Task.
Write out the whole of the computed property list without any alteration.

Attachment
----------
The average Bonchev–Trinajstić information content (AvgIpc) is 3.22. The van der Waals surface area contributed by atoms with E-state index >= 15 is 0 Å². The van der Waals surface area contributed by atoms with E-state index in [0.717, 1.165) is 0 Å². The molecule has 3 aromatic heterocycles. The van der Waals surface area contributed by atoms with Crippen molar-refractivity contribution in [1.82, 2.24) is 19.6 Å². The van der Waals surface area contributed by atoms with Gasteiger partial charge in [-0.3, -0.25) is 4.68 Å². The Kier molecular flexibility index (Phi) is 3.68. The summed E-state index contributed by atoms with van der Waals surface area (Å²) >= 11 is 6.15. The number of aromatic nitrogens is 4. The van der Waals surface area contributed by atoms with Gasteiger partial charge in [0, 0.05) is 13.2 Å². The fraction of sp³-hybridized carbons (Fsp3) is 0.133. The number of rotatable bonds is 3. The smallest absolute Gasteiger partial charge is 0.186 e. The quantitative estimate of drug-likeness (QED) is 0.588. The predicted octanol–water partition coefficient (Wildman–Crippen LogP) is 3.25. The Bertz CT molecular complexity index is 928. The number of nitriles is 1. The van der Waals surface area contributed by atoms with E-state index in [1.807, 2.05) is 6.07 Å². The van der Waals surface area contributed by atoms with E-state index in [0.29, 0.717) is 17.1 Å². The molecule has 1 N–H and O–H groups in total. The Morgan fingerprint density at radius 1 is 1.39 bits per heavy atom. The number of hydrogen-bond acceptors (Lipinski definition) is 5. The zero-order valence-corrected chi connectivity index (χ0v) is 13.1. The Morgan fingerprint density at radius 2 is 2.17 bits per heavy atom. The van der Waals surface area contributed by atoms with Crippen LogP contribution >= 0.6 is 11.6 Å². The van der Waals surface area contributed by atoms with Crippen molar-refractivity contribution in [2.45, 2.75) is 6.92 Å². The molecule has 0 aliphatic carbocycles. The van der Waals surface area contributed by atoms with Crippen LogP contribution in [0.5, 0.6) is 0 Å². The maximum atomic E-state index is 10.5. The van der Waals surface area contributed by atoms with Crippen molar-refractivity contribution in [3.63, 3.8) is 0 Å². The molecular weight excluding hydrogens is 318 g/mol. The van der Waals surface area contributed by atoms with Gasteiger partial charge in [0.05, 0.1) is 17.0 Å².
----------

The average Bonchev–Trinajstić information content (AvgIpc) is 3.22. The van der Waals surface area contributed by atoms with E-state index >= 15 is 0 Å². The van der Waals surface area contributed by atoms with E-state index in [0.717, 1.165) is 0 Å². The molecule has 3 aromatic heterocycles. The van der Waals surface area contributed by atoms with Crippen molar-refractivity contribution in [1.82, 2.24) is 19.6 Å². The van der Waals surface area contributed by atoms with Gasteiger partial charge in [-0.3, -0.25) is 4.68 Å². The Kier molecular flexibility index (Phi) is 3.68. The summed E-state index contributed by atoms with van der Waals surface area (Å²) >= 11 is 6.15. The number of aromatic nitrogens is 4. The van der Waals surface area contributed by atoms with Gasteiger partial charge in [0, 0.05) is 13.2 Å². The fraction of sp³-hybridized carbons (Fsp3) is 0.133. The number of rotatable bonds is 3. The smallest absolute Gasteiger partial charge is 0.186 e. The quantitative estimate of drug-likeness (QED) is 0.588. The predicted octanol–water partition coefficient (Wildman–Crippen LogP) is 3.25. The Bertz CT molecular complexity index is 928. The number of nitriles is 1. The van der Waals surface area contributed by atoms with E-state index in [1.807, 2.05) is 6.07 Å². The van der Waals surface area contributed by atoms with E-state index in [0.29, 0.717) is 17.1 Å². The molecule has 1 N–H and O–H groups in total. The Morgan fingerprint density at radius 1 is 1.39 bits per heavy atom. The number of hydrogen-bond acceptors (Lipinski definition) is 5. The zero-order valence-corrected chi connectivity index (χ0v) is 13.1. The Morgan fingerprint density at radius 2 is 2.17 bits per heavy atom. The van der Waals surface area contributed by atoms with Crippen LogP contribution >= 0.6 is 11.6 Å². The van der Waals surface area contributed by atoms with Crippen molar-refractivity contribution in [2.45, 2.75) is 6.92 Å². The molecule has 0 aliphatic carbocycles. The van der Waals surface area contributed by atoms with Crippen LogP contribution in [0.5, 0.6) is 0 Å². The maximum atomic E-state index is 10.5. The van der Waals surface area contributed by atoms with Crippen molar-refractivity contribution in [3.63, 3.8) is 0 Å². The molecular weight excluding hydrogens is 318 g/mol. The van der Waals surface area contributed by atoms with Gasteiger partial charge in [0.05, 0.1) is 17.0 Å².